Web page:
Apr. 1, 2008 University of Washington researchers have found that community health center-trained family physicians were more likely to work in underserved settings than their non-community health center-trained counterparts (64 percent versus 37 percent), based on a study published in the April issue of Family Medicine.
The news comes on the heels of last month's announcement from the National Resident Matching Program that there is an increased interest in family medicine and more residency positions in that field available across the United States. In addition, the need for family physicians is expected to skyrocket by 2020 to nearly 140,000 family docs, according to the American Academy of Family Physicians.
Scant research has been conducted in the family medicine residency-community health center (CHC) realm, despite an affiliation that dates back more than 25 years. CHCs are federally funded primary care clinics that provide care for underinsured and uninsured patients.
Dr. Carl Morris, assistant professor in the University of Washington's Department of Family Medicine, and the study's lead author, said he was not surprised by the findings. Morris trained as a medical resident from 1994 to 1997 at Sea Mar Community Health Center in Seattle. "These residencies help students match a mission-driven interest with professional aspirations," Morris said. "As a resident, I was inspired by the role models I trained with, and my training helped me better understand the service mission of community health centers." Morris had a strong desire to provide health-care services to those who needed them most, and he said that his residency provided him with on-the-ground skills to do just that.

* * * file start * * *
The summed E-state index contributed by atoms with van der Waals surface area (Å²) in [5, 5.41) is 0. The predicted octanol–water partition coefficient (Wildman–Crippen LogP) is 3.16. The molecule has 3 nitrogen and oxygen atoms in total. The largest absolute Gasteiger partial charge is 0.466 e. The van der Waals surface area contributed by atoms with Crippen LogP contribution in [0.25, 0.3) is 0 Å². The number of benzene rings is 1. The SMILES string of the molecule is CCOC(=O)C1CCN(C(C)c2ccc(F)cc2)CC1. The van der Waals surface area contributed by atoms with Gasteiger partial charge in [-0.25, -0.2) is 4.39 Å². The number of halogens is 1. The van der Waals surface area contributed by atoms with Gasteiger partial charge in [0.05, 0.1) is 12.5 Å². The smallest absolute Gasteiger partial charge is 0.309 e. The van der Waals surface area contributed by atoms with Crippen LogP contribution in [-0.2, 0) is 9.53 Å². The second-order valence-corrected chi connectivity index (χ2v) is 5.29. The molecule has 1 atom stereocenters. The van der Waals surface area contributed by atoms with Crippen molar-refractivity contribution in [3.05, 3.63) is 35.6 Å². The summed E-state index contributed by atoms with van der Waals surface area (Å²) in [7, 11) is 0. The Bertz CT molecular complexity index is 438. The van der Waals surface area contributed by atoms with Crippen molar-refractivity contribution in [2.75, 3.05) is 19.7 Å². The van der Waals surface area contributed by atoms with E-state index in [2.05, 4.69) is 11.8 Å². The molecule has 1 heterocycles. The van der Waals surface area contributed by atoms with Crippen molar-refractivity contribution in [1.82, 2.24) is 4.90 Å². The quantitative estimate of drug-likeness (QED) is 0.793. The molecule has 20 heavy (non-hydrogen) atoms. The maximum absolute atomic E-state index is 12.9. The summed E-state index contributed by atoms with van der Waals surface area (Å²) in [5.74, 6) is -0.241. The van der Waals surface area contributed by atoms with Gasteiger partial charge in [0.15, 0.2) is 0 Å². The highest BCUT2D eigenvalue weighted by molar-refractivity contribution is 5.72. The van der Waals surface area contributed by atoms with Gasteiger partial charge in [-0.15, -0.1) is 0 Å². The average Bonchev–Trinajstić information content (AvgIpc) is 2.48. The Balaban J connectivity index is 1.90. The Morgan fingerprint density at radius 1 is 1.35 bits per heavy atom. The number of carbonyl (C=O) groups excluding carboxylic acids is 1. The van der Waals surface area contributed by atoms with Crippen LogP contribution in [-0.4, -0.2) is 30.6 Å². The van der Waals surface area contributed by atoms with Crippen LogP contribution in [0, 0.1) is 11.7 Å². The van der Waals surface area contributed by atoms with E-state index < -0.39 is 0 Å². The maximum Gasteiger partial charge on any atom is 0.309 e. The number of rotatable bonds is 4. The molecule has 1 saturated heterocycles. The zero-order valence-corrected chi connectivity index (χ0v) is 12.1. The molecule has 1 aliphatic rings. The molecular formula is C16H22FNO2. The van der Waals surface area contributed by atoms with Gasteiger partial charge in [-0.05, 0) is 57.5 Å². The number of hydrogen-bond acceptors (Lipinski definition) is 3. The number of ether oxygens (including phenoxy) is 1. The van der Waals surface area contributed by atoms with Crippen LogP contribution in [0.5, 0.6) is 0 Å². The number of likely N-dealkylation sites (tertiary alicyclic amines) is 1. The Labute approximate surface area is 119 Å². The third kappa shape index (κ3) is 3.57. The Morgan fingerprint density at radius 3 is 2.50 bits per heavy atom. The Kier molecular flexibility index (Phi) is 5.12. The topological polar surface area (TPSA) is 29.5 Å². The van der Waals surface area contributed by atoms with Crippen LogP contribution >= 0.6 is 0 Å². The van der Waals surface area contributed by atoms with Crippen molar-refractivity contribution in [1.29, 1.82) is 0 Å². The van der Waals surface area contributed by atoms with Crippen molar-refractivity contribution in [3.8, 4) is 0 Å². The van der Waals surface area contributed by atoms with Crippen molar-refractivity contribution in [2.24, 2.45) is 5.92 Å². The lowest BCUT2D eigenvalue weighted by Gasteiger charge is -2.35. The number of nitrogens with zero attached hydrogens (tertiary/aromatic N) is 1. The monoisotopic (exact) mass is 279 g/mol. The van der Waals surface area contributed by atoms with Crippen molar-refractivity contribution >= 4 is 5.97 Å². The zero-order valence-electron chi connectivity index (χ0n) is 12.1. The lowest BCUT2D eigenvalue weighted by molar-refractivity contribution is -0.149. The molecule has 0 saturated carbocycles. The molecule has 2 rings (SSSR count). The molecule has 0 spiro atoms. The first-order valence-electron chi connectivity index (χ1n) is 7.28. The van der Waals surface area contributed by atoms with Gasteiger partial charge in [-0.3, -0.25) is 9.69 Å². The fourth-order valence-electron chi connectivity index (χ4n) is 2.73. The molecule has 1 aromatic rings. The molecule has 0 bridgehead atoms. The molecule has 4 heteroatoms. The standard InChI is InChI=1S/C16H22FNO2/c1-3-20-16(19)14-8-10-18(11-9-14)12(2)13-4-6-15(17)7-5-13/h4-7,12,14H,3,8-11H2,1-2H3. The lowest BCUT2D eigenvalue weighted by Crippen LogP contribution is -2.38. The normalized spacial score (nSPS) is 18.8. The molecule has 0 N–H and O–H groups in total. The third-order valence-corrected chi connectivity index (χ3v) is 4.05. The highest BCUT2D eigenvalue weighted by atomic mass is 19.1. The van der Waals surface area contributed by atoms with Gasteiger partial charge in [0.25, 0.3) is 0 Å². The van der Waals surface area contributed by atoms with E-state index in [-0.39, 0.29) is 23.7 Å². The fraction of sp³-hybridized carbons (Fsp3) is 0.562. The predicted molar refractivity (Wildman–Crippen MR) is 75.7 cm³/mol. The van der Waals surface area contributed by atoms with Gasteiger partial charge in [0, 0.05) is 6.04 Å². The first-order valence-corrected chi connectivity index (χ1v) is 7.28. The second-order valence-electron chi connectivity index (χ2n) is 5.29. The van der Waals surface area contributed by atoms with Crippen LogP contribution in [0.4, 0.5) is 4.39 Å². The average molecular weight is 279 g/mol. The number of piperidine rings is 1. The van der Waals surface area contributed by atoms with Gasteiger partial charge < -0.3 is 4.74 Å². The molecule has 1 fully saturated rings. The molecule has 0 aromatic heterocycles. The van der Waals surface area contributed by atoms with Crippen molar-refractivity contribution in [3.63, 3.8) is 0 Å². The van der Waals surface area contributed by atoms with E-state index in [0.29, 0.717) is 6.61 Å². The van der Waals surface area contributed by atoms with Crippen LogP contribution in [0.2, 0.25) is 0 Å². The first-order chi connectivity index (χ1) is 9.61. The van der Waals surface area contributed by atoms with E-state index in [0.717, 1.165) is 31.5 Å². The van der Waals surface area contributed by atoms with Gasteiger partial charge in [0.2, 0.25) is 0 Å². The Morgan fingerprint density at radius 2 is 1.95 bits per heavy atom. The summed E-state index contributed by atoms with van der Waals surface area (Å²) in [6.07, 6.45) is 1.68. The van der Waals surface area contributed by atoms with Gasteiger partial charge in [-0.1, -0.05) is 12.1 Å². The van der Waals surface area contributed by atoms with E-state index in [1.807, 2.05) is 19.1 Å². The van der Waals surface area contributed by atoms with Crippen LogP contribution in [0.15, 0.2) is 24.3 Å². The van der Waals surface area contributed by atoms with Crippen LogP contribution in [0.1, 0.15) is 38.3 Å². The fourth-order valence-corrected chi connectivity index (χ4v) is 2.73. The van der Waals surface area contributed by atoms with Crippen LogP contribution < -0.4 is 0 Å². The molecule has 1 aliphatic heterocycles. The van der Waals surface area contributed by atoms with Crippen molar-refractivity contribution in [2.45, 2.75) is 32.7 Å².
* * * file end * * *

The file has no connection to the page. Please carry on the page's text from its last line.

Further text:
With a continued increase in the numbers of uninsured, the recent economic downturn and the anticipated doubling in numbers of physicians needed in CHCs, the UW study results suggest one strategy to bring more health providers to underserved areas is by ensuring there are residency programs based in those centers.
Morris and Drs. Brian Johnson, Sara Kim and Frederick Chen conducted a cross-sectional survey of the 838 graduates from the WWAMI (Washington, Wyoming, Alaska, Montana and Idaho) Family Medicine Residency network from 1986 to 2002 to reach their conclusion. Because there are no national data to identify either the number of family medicine residencies affiliated with CHCs or the number of residents training with them, more research is needed to better understand the relationship, researchers cautioned.
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